I am used to hearing the positive version of "got" when it is used for meaning "have".

For example, I mean we can say "I got a car.", "He got three children.", "I got no money." etc.

But I am not used to hearing "I don't got a car.", "He don't/doesn't got any children.", "I don't got any money." etc.

I think in negative sentences, it is wrong to use "got" instead of "have", am I right?

Update: I know that it can be wrong to use the positive version in formal contexts. It is better to use it in informal environments. So, I wonder if it is wrong or not to use it in negative sentences since I am not used to hearing the negative version unlike the situations when "got" is used in positive sentences.

Update 2: I found this page. At the end of the page, it says "got" is available for plural subjects and first and second person subjects, but not for third person singular. So it seems like we can't say "He got three children" which is a sentence I used in this post.

  • Comments should not be used for discussion - use a chat room instead. – ColleenV Jul 25 '18 at 20:03
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    english.stackexchange.com/questions/649/… Nothing in the long (and good answers) on that page is different from what I am saying. Also, see Peter Shor's comment. – Lambie Jul 25 '18 at 22:53
  • @Lambie I already looked at it. – Fire and Ice Jul 26 '18 at 7:36

These sentences are not following the rules of standard, formal English. In formal English, "got" is not a correct substitute for "have". "Got" is past-tense, and using it in place of a present-tense word would be jarring.

The usage you are describing is from a Regional Dialect. Regional Dialects are difficult and can cause confusion when learning a language. It would be wise to treat Regional Dialects as a separate language. They have their own rules, conventions, and implications. Using these dialects incorrectly is easy to do, and may give offense.

(For more information about this dialect, including some of the rules of grammar and usage, please see https://en.wikipedia.org/wiki/African-American_Vernacular_English )

To answer your original question, if you are using "got" as "have" as part of the AAVE Regional Dialect, you can also use "got" with a negative. This is often phrased as "ain't got", and Googling that phrase will provide many examples of this usage.

  • Using got for have is not a regional dialect. – Lambie Jul 31 '18 at 22:55

There are two things happening in the question. And I am laying out the basics for those who seem not to be familiar with the usage of got/don't got.

I got a car. in standard English means: I bought a car. Got means buy or receive. I got a ticket today.

I have car. or I have got a car. in standard English means: I possess or am the owner of a car. Standard English has two forms to mean possess or own:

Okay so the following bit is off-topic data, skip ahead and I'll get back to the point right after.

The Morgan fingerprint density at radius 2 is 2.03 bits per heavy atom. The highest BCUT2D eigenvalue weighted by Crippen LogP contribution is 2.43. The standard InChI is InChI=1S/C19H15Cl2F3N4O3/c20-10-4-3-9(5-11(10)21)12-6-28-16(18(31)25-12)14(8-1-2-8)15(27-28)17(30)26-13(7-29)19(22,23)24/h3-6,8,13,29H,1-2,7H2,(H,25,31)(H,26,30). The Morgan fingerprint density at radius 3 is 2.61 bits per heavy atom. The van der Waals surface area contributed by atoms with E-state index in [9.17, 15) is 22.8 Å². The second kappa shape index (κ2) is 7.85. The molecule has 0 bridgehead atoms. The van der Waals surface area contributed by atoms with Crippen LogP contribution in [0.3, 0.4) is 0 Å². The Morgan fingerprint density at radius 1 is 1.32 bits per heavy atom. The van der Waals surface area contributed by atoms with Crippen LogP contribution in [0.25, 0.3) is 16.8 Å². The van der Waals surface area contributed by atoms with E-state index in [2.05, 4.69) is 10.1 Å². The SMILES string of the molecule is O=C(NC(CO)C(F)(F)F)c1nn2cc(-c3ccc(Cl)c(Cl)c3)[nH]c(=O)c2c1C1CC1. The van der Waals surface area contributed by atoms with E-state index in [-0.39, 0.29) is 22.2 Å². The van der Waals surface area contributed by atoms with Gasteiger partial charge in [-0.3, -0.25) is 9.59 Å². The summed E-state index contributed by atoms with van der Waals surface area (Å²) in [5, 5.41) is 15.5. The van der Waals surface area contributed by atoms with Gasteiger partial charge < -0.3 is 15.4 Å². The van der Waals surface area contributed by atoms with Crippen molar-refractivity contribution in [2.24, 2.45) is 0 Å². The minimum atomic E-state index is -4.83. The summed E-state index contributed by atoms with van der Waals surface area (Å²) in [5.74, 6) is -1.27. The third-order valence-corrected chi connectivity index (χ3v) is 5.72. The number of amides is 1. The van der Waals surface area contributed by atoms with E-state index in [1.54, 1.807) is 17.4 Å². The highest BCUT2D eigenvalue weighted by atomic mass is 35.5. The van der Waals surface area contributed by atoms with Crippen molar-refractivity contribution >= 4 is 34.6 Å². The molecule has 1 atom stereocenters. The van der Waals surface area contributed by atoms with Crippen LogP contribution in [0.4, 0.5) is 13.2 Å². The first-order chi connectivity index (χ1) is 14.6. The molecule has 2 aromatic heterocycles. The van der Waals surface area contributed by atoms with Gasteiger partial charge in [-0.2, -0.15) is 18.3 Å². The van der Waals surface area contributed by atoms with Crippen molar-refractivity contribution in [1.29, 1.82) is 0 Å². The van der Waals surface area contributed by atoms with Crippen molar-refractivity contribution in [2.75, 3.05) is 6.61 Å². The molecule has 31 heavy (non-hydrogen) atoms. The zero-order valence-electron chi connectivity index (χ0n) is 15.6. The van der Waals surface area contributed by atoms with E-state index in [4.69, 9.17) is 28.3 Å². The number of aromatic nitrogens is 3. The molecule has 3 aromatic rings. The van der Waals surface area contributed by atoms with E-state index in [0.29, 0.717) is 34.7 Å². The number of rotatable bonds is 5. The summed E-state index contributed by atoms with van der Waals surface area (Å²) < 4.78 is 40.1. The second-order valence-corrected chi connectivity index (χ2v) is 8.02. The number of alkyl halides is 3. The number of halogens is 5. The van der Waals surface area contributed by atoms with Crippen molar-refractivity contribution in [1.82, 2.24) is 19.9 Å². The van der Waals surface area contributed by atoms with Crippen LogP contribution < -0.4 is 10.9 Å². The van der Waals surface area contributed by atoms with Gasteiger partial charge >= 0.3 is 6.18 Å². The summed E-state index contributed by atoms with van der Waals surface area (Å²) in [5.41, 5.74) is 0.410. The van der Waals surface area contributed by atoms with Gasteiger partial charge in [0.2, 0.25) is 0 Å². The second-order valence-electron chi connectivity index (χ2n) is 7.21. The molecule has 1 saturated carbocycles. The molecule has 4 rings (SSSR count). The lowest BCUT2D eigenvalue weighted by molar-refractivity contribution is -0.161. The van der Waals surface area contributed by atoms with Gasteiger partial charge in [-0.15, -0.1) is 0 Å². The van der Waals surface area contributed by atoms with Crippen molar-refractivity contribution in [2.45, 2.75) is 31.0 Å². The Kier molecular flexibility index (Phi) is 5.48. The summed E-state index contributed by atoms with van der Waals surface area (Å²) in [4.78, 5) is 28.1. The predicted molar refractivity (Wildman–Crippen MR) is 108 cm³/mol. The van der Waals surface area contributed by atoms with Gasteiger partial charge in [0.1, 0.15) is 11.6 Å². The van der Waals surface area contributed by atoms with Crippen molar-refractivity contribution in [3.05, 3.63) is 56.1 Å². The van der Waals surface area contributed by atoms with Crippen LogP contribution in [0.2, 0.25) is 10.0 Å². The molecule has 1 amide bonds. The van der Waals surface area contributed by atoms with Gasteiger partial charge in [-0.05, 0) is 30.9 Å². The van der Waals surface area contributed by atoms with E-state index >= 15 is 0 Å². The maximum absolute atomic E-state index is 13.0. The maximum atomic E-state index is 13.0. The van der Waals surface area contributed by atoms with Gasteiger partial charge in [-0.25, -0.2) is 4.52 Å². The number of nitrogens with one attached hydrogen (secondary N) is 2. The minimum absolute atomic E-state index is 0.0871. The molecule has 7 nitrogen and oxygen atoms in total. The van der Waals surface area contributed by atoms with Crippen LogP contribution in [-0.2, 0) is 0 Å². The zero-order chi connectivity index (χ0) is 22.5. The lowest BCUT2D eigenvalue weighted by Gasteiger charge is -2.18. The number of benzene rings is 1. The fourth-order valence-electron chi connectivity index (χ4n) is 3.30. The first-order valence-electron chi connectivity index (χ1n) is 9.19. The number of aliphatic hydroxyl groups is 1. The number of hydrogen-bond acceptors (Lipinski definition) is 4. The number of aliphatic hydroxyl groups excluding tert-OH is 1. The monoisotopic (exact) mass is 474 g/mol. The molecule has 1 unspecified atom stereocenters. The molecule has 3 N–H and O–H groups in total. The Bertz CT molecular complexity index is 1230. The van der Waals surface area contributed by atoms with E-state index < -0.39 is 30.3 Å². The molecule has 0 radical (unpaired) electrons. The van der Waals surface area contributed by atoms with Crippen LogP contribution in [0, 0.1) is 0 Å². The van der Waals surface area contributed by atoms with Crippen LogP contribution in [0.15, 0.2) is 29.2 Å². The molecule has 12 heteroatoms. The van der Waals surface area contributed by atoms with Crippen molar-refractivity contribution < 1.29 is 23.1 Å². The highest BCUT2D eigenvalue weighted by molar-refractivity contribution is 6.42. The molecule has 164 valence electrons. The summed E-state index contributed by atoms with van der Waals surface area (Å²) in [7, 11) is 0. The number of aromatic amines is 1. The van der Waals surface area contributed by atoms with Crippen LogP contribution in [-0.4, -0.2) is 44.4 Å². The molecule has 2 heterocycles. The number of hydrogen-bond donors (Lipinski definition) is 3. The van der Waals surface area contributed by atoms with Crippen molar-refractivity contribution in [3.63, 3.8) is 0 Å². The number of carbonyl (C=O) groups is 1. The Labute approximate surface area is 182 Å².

• I have a car. I've got a car.

(note: I have got x is also BrE present prefect here. So, be careful with that. Im AmE English, it's I have gotten).

These forms (and the interrogative and negative forms of them) are the same in BrE and AmE.

I don't got a car. I got a car. Not standard English: they are marked as uneducated or part of a dialect.

Using got with the auxiliary do and the negative do not got like that is marked as uneducated or dialectal. You can also say, along with other features, it is part of a sociolect. Call it regional if you like, but it really is not since those forms are basically used all over the US. This can also be viewed as Black English dialect or working class uneducated dialect but would have to include, in a person's speech, many more features to qualify as that. Just using this feature is just non-standard speech.

So, if you want to talk about children in standard English, you would say:

I have two children.

I don't have 2 children.

I've got two children

I haven't got 2 children.

Now, say, you are at a pet store, and then go home. You might say:

I got two fish. That means you bought yourself two fish. And now you have them or have got them (you own them).

have got is the same as have but is usually only used in speaking, not writing.

  • What am I not familiar with? Yes, "I got a car" can mean "I bought a car". But in the correct context, it can also mean "I have a car". Also, you can say "I got two children" instead of "I have two children". It seems like you are also not vey knowledgeable in this topic. – Fire and Ice Jul 25 '18 at 19:37
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    So, "I got a car" means you have a car if you want to speak like that. Then, all your speech features would have to meet that rule. If you only use "got" to mean have and do not got to mean not have, you have not mastered the uneducated register or the Black English dialect. Sorry. :) The question is: Can you produce an entire conversation using that register or dialect? Because if not, I would avoid it. Otherwise, it will stick out like a sore thumb. – Lambie Jul 25 '18 at 19:41

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